What it takes to be a human: a lesson from field course 2018

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by Lucas Elsrode (Field Course Participant 2018)

The rattling of the cart shook my torso back and forth, my spine imitated a slinky being spun around by an overexcited toddler with ADHD. It was the day I arrived at camp in Sabangau forest. The sun was out, the air was hot and sticky. Excitement radiated from the faces of those in the rickety cart taking us across the river and into the peatlands leading into camp.

Lucas (holding poster) during presentation session
Photo by Arapa Efendi | BNF | CIMTROP

I don’t know what I was expecting coming here. I originally applied because I thought the program sounded cool and I needed to get out of my apartment and my day to day office job, which admittedly had become rather routine. I also experienced the haze when I lived in Singapore and thought it would be interesting to see what conservation efforts were being made to mitigate the environmental damage I had been personally subjected to.

Although I may not pursue a full-fledged career in conservation, or even biology for that matter, the experience so far has defiantly opened my eyes to possibilities I had not previously considered regarding my own future. The experience so far has enriched my appreciation for nature and life in general in a way I can’t fully explain.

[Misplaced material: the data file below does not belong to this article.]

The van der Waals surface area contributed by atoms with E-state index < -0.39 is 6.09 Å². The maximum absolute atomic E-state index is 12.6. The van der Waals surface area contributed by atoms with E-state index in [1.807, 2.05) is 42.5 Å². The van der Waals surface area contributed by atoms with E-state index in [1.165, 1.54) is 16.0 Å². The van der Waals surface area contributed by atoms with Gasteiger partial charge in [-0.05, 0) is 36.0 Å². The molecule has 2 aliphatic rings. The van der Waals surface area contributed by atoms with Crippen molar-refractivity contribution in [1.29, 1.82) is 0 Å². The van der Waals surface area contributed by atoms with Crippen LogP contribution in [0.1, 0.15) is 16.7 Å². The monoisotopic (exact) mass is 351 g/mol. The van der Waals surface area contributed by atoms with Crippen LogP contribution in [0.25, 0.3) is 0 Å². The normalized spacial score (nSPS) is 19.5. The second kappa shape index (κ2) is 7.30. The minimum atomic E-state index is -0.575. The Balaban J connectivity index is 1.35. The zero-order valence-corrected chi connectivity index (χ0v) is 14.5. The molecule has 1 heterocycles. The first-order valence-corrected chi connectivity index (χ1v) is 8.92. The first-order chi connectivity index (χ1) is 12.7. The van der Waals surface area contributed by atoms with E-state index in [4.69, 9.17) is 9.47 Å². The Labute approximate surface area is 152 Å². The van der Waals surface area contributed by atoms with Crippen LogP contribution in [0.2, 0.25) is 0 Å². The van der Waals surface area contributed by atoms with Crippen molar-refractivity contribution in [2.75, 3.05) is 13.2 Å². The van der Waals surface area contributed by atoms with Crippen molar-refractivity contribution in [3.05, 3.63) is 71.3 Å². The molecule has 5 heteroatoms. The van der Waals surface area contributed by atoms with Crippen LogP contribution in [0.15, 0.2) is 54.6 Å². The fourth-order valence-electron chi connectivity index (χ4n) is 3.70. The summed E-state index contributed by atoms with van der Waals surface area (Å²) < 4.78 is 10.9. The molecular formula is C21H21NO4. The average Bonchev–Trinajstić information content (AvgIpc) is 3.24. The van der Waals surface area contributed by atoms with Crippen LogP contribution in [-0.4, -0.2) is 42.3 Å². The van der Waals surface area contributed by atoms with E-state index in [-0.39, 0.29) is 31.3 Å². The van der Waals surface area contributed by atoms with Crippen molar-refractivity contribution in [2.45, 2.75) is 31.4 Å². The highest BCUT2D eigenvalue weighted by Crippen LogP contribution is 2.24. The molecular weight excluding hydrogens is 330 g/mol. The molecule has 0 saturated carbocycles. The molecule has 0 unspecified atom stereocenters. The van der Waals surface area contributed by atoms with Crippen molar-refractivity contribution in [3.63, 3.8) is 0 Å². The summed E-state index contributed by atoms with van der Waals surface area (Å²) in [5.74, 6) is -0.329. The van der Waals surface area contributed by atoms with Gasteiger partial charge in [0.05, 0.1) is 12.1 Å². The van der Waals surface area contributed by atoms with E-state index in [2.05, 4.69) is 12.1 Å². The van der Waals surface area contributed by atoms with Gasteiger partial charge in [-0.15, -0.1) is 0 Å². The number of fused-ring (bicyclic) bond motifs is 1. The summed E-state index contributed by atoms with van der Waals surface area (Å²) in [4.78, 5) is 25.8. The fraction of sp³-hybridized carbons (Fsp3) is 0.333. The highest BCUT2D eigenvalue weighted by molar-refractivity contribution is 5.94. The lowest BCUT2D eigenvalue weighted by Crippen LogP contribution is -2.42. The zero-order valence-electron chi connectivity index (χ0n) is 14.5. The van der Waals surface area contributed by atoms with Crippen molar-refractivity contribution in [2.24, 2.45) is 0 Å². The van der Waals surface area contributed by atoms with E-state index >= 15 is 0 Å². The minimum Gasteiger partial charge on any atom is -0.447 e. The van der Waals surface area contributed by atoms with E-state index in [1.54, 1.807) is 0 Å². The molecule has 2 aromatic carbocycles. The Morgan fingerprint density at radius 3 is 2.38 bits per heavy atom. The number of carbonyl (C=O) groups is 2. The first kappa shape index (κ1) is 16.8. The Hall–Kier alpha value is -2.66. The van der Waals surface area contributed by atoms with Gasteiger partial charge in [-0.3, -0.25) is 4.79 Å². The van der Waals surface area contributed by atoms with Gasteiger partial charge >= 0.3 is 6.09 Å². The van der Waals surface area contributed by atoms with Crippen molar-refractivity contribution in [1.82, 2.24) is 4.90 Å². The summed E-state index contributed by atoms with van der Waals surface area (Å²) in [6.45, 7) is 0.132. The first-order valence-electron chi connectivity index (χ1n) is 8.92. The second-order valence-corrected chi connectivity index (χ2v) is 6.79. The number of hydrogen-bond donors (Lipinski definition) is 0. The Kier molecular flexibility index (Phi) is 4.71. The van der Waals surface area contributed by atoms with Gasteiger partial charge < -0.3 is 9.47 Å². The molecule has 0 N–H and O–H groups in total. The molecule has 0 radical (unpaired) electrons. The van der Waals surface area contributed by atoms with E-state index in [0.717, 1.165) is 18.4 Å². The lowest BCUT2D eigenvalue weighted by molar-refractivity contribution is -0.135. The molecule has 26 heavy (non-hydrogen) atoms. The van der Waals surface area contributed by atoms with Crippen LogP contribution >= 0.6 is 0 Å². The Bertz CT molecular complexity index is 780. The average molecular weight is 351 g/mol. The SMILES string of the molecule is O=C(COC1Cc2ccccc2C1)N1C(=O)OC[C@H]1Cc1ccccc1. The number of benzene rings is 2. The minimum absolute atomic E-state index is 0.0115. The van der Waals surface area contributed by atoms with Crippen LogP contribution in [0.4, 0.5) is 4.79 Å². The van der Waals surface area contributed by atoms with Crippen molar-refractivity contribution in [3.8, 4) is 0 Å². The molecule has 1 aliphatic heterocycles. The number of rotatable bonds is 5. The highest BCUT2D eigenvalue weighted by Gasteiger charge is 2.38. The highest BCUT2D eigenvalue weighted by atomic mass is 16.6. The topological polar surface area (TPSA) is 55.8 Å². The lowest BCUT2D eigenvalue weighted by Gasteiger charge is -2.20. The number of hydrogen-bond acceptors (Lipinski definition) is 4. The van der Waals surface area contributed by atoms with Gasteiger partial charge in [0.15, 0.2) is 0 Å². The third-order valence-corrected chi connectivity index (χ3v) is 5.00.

So, what have I done so far? Well beyond sweat intensely and live the most ecological friendly lifestyle I have in my life, a lot. My average day here starts at seven in the morning which is promptly followed by breakfast and a trip into the jungle for the day’s data collection or ecological surveying.

We’ve done everything from conduct tree plots and measuring tree heights to head out into the jungle at four o’clock in the morning to capture the forest waking up as the gibbons bamboozle the surrounding kilometer with sounds I’ve only ever hear in David Attenborough documentaries before then. I got the opportunity to observe orangutans in the wild which is the original reason I came here. Yet surprisingly what I found most enriching was connecting with the local population and teaching a group of local school children about conservation through fun games.

Biodiversity monitoring through butterfly and dragonfly surveys
Photo by Lucas Elsrode | BNF | CIMTROP

You might be asking yourself why some desk jockey such as myself decided that a trip half way across the world would be justified by the prospect of seeing Orangutans. I thought that somehow seeing them in their natural habitat would lead me to understand human nature more holistically.

But when a baby on it’s mother’s back makes direct eye contact with me from the tree tops, it didn’t do that. Instead it makes you stop and consider what it means to be human, at least that’s what it did for me, and made me question my place in this crazy world and my rather ambiguous but omnipresent connection to it.

I’ve gained an appreciation for the larger ideas of conservation. From connecting to the locals to try and pinpoint what exactly conservation means to me. This has no doubt been and continues to be a truly enriching personal experience.

 

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